Càng giúp người khác thì mình càng có nhiều hơn; càng cho người khác thì mình càng được nhiều hơn.Lão tử (Đạo đức kinh)
Các sinh vật đang sống trên địa cầu này, dù là người hay vật, là để cống hiến theo cách riêng của mình, cho cái đẹp và sự thịnh vượng của thế giới.Đức Đạt-lai Lạt-ma XIV
Lửa nào bằng lửa tham! Chấp nào bằng sân hận! Lưới nào bằng lưới si! Sông nào bằng sông ái!Kinh Pháp cú (Kệ số 251)
Mất lòng trước, được lòng sau. (Better the first quarrel than the last.)Tục ngữ
Thành công không phải là chìa khóa của hạnh phúc. Hạnh phúc là chìa khóa của thành công. Nếu bạn yêu thích công việc đang làm, bạn sẽ thành công. (Success is not the key to happiness. Happiness is the key to success. If you love what you are doing, you will be successful.)Albert Schweitzer
Có hai cách để lan truyền ánh sáng. Bạn có thể tự mình là ngọn nến tỏa sáng, hoặc là tấm gương phản chiếu ánh sáng đó. (There are two ways of spreading light: to be the candle or the mirror that reflects it.)Edith Wharton
Hạnh phúc không tạo thành bởi số lượng những gì ta có, mà từ mức độ vui hưởng cuộc sống của chúng ta. (It is not how much we have, but how much we enjoy, that makes happiness.)Charles Spurgeon
Nên biết rằng tâm nóng giận còn hơn cả lửa dữ, phải thường phòng hộ không để cho nhập vào. Giặc cướp công đức không gì hơn tâm nóng giận.Kinh Lời dạy cuối cùng
Nếu muốn có những điều chưa từng có, bạn phải làm những việc chưa từng làm.Sưu tầm
Điều người khác nghĩ về bạn là bất ổn của họ, đừng nhận lấy về mình. (The opinion which other people have of you is their problem, not yours. )Elisabeth Kubler-Ross

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The Buddha's Teachings on Social and Communal Harmony
»» I. RIGHT UNDERSTANDING

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Lời Phật dạy về sự hòa hợp trong cộng đồng và xã hội - I. Chánh kiến

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Introduction

The Buddha taught that right understanding, or “right view,” is the forerunner on the path to liberation. He assigned right view to the position of first factor of the noble eightfold path, the way to the end of suffering, and held that all the other factors of the path must be guided by right view toward the goal of his teaching, the cessation of suffering. For the Buddha, however, right view plays a critical role not only on the path to liberation but also in the attainment of well-being and happiness within the cycle of rebirths. It does this by underscoring the need for ethical conduct. The type of right view integral to the moral life is sometimes called “mundane right view” (lokiya-sammādiṭṭhi) or “the right view of one’s personal responsibility for one’s deeds” (kammassakatā sammādiṭṭhi). This kind of right view is based on the premise that there is an objective, transcendent basis for morality that is not dependent on human judgments and opinions. Through his enlightenment, the Buddha discovered this moral law and derived from it the specific ethical injunctions of his teaching.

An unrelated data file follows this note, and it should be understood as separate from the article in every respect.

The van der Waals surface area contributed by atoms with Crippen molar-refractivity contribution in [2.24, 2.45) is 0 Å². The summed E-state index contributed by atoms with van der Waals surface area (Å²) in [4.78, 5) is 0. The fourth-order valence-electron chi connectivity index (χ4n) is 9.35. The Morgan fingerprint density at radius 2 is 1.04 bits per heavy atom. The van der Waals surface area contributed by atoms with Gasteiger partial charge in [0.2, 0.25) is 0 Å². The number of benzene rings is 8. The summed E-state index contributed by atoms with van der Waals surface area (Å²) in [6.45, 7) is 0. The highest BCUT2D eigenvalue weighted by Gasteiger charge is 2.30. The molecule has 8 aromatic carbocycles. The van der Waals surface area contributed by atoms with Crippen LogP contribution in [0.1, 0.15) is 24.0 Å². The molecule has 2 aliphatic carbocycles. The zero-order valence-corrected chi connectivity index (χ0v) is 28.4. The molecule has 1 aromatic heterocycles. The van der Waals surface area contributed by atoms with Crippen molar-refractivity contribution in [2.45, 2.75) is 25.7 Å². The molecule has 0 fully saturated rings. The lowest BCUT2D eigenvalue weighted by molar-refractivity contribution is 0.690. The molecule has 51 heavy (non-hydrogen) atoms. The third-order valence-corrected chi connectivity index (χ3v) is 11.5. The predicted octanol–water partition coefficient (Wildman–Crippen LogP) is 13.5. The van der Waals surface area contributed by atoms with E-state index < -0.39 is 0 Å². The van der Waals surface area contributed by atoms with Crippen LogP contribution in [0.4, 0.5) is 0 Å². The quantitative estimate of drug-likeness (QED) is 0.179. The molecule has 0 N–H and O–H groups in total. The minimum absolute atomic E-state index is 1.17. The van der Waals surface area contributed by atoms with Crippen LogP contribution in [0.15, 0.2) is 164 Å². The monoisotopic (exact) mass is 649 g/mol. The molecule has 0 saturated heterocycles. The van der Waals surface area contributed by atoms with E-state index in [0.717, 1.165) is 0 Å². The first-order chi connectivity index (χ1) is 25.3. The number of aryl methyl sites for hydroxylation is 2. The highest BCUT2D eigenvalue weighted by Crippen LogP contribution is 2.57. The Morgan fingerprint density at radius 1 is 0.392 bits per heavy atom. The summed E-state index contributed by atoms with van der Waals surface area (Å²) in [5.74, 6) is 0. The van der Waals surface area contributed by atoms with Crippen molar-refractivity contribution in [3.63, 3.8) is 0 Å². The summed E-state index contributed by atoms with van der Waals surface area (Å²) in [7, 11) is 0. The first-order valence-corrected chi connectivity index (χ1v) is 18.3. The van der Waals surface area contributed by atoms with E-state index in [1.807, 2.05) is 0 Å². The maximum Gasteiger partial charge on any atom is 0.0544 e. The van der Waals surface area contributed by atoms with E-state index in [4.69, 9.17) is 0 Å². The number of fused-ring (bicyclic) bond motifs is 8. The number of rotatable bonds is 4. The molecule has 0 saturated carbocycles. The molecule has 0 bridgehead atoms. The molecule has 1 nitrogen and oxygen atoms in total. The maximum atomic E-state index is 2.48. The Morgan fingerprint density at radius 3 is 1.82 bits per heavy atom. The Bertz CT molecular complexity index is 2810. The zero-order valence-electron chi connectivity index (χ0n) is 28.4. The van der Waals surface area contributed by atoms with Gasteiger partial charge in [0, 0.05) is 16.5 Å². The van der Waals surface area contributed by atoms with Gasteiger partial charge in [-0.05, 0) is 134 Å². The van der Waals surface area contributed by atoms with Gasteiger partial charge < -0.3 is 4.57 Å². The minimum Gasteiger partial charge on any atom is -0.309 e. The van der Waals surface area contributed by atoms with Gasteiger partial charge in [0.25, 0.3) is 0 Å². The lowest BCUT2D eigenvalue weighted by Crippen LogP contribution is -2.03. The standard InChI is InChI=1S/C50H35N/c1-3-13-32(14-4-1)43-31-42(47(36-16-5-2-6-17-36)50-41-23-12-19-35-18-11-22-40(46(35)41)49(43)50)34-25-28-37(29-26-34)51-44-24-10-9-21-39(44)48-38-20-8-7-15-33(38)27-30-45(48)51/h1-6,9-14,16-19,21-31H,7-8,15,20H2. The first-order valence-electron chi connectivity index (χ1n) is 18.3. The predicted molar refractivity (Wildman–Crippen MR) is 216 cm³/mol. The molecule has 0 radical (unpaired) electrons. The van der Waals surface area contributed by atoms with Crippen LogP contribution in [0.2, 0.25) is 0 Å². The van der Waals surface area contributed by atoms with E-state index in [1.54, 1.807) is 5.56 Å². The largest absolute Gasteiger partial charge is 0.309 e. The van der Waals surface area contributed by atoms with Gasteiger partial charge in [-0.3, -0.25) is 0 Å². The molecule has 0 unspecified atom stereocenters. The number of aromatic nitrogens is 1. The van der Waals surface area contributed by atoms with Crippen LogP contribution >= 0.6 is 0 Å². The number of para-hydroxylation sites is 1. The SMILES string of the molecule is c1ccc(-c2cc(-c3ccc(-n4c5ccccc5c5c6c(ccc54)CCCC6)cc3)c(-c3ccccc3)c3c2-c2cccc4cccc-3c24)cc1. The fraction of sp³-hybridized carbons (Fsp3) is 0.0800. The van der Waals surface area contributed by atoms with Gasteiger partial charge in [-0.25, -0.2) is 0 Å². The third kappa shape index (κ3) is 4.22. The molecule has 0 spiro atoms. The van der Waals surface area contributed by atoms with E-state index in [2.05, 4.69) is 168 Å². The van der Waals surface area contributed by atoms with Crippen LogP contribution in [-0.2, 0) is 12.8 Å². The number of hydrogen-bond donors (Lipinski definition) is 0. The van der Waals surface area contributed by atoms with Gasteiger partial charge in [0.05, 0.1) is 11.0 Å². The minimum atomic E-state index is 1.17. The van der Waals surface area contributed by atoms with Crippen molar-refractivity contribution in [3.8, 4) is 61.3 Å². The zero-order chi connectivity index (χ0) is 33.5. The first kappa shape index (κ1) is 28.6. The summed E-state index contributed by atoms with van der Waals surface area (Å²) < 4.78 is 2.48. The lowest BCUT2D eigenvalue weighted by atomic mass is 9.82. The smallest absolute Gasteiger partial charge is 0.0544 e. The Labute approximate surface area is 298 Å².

On the basis of this discovery, the Buddha holds that the validity of moral distinctions is built into the fabric of the cosmos. Moral judgments can be distinguished as true and false, actions determined as good and bad, with reference to a moral law that is just as efficacious, just as universal in its operation, as the laws of physics and chemistry. As moral agents, therefore, we cannot justify our actions simply by appeal to personal preferences, nor can we expect following our preferences to secure our well-being. Rather, to achieve true well-being, we must act in conformity with the moral law, which is the Dhamma itself, the fundamental principle of truth and goodness that abides whether or not buddhas discover it and reveal it.

Right view affirms that our morally significant actions have consequences that can bring us either happiness or misery. Our deeds create kamma, a force with the potential to produce results that correspond to the ethical quality of the original action. Kamma brings forth “fruits,” retributive consequences that reflect the actions from which they spring. The basic principle that underlies the working of kamma is that good deeds bring desirable fruits, conducing to good fortune and happiness, while evil deeds bring undesirable fruits, leading to misfortune and suffering. Thus the results of our volitional deeds are not limited to their immediately visible effects, those that spring from purely naturalistic chains of causation. There is an invisible principle of moral causation operating behind the scenes such that, with the passage of time, whether long or short, our actions eventually return to us and determine our destiny in this life and in future lives.